Copyright by 2019 by Galen C. Dalrymple.  ><}}}”>

 

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DayBreaks for 10/4/18 – The Problem Wasn’t Him

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DayBreaks for 10/04/18: The Problem Wasn’t Him

From the DayBreaks archive, October 2008:

Get the scene: Jesus has been crucified and buried and has raised from the dead.  He’d met with his 11 remaining disciples in the upper room and they’d seen him, and at least Thomas had also touched him.  He’d met them on the shore of the lake and fixed a fish breakfast – and restored Peter.  And now, the time has come for him to return to the Father. 

Matthew 28:16-20 (NIV) – Then the eleven disciples went to Galilee, to the mountain where Jesus had told them to go. When they saw him, they worshiped him; but some doubted. Then Jesus came to them and said, “All authority in heaven and on earth has been given to me. Therefore go and make disciples of all nations, baptizing them in the name of the Father and of the Son and of the Holy Spirit, and teaching them to obey everything I have commanded you. And surely I am with you always, to the very end of the age.

You’d think that after all the time they’d spent with Jesus and all that they’d witnessed, they’d have it down by this time, but as verse 17 says, “some doubted.”  (Mercifully, the names of those “some” are not revealed to us, or we’d probably criticize them severely.)  There were still some who doubted and wondered and were fearful.  And so, Jesus has a message for them, a message about God having given him ALL authority in heaven and on earth.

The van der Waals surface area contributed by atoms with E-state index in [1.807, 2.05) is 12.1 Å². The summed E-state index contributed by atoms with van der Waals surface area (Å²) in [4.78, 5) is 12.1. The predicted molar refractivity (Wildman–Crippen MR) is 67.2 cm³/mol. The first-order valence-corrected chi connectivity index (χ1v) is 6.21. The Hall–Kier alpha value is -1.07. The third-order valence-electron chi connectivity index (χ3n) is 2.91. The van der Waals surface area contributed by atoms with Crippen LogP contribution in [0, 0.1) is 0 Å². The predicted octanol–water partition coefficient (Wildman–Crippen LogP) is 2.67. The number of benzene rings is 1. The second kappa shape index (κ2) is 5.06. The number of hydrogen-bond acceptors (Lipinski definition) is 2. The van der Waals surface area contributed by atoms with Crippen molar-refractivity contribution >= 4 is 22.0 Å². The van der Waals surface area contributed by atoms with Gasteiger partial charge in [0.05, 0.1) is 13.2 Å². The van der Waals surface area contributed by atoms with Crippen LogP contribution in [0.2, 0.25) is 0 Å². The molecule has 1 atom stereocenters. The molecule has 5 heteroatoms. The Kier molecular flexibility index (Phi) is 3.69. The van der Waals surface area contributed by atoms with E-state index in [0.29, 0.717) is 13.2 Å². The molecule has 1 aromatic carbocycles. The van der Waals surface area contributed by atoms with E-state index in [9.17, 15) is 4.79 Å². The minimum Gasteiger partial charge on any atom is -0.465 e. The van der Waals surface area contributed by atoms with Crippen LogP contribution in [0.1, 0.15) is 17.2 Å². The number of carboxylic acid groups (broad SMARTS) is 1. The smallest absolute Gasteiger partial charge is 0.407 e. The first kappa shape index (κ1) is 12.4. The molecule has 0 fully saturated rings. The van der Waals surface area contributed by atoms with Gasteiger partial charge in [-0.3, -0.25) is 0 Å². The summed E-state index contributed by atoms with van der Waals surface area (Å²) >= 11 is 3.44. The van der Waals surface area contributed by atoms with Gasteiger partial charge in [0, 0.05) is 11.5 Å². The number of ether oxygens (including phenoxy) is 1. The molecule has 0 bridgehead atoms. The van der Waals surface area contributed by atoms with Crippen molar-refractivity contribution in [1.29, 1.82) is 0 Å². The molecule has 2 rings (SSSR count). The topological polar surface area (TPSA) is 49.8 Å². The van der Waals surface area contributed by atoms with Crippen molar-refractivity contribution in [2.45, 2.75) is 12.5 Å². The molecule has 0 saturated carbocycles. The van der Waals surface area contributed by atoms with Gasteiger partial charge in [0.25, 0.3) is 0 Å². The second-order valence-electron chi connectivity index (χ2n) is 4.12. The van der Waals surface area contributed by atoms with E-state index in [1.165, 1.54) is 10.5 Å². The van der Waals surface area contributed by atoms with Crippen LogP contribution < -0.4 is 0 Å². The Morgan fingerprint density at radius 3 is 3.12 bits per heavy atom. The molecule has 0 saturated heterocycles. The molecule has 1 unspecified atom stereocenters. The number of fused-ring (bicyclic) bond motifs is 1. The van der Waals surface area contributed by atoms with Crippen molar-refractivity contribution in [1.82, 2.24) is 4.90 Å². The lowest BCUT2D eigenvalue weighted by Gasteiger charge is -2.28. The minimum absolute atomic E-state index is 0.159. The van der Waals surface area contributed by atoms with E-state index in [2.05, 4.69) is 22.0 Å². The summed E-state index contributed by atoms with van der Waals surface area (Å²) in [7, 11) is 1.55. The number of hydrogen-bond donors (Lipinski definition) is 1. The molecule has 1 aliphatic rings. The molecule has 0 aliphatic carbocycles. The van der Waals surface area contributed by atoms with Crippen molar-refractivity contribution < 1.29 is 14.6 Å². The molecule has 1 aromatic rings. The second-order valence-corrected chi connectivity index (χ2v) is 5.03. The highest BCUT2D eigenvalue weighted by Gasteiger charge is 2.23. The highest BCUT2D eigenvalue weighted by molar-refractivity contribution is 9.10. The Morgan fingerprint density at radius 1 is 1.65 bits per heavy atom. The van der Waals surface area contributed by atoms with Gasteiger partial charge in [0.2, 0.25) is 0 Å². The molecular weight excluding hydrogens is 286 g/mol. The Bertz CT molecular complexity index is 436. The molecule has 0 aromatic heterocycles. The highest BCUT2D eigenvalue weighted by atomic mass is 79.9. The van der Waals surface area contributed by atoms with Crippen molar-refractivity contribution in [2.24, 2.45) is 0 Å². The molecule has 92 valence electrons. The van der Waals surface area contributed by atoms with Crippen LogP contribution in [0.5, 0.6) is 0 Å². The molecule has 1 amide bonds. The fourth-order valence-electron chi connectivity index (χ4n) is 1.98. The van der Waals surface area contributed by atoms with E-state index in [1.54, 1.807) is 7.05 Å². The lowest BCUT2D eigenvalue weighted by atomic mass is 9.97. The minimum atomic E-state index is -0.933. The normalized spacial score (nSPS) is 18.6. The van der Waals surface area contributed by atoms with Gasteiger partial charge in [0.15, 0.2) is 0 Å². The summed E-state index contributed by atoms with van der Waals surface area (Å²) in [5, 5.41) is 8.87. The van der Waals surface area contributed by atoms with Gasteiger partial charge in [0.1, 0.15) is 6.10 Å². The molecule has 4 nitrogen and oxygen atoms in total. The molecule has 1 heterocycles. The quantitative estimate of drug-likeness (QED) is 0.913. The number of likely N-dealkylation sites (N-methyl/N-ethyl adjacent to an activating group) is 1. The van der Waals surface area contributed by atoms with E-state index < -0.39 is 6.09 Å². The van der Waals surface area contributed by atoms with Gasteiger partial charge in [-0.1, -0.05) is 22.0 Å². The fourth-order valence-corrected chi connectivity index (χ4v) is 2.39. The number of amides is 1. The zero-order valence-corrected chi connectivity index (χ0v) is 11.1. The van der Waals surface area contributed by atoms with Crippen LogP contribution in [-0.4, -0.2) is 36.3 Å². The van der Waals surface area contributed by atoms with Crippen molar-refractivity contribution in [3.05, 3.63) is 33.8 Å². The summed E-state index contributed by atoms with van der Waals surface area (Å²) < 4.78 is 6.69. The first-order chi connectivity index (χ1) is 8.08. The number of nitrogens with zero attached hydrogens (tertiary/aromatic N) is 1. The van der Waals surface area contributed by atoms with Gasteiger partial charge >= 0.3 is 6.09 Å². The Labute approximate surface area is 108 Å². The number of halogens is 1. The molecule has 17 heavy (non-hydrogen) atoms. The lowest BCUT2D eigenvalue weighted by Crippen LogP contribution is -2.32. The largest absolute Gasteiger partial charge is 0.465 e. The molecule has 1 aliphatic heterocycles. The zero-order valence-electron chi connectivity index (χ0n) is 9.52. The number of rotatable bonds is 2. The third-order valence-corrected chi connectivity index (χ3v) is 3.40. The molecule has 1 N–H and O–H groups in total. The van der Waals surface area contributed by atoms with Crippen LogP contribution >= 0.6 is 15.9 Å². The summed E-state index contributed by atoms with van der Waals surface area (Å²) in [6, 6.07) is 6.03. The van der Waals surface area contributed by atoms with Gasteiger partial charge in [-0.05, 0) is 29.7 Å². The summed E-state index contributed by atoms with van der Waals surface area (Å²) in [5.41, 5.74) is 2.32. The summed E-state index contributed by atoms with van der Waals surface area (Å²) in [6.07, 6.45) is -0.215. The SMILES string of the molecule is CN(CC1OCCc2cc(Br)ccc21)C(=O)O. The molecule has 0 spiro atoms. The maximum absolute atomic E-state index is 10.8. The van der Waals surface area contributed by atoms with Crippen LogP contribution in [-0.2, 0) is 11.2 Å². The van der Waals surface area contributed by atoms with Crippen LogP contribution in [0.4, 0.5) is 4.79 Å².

What was it that Jesus wanted them to understand?  That they needn’t fear even one single thing (or any thing) for one simple reason: He has all authority – and control.  He has healed the sick, given sight to the blind, strengthened feeble legs so that they could walk, filled the ears of the deaf with the song of birds and laughter, brought the dead to life and even rose from the dead himself.  And yet, they still doubted – they still feared.  You see, their doubting problem wasn’t caused by some failure in Jesus and how he’d prepared them – it was humanity’s problem of believing what they’d seen and heard him do and not accepting that all authority resides in him.  There is no need to fear anybody on earth or in heaven.  Why?  Because He has all authority!

Are you a doubter?  Are you fearful?  The problem isn’t his – it’s yours – and mine – for not remembering His authority! 

PRAYER: Lord, quell our fears and doubts, and help us to believe in the full authority of Your Son!  In Jesus’ name, Amen.

Copyright by 2018 by Galen C. Dalrymple.  ><}}}”>

DayBreaks for 9/15/17 – Your Garden of Gethsemane

DayBreaks for 9/15/17: Your Garden of Gethsemane

From the DayBreaks archive, 9/2007:

Have you ever stopped to think how many decisions you will make in any given day?  We make decisions all the time without even thinking about it.  When we think of decisions, we tend to think of the weightier matters of life – and that’s a good thing.  Weighty matters deserve lots of thought as we try to decide what to do.  Hopefully, if you are a Christian, the very first thing you contemplate is whether or not the thing you are doing is in God’s will.  Regardless of whatever other factors you choose to apply to decisions you are facing and making, that one should be the most prominent.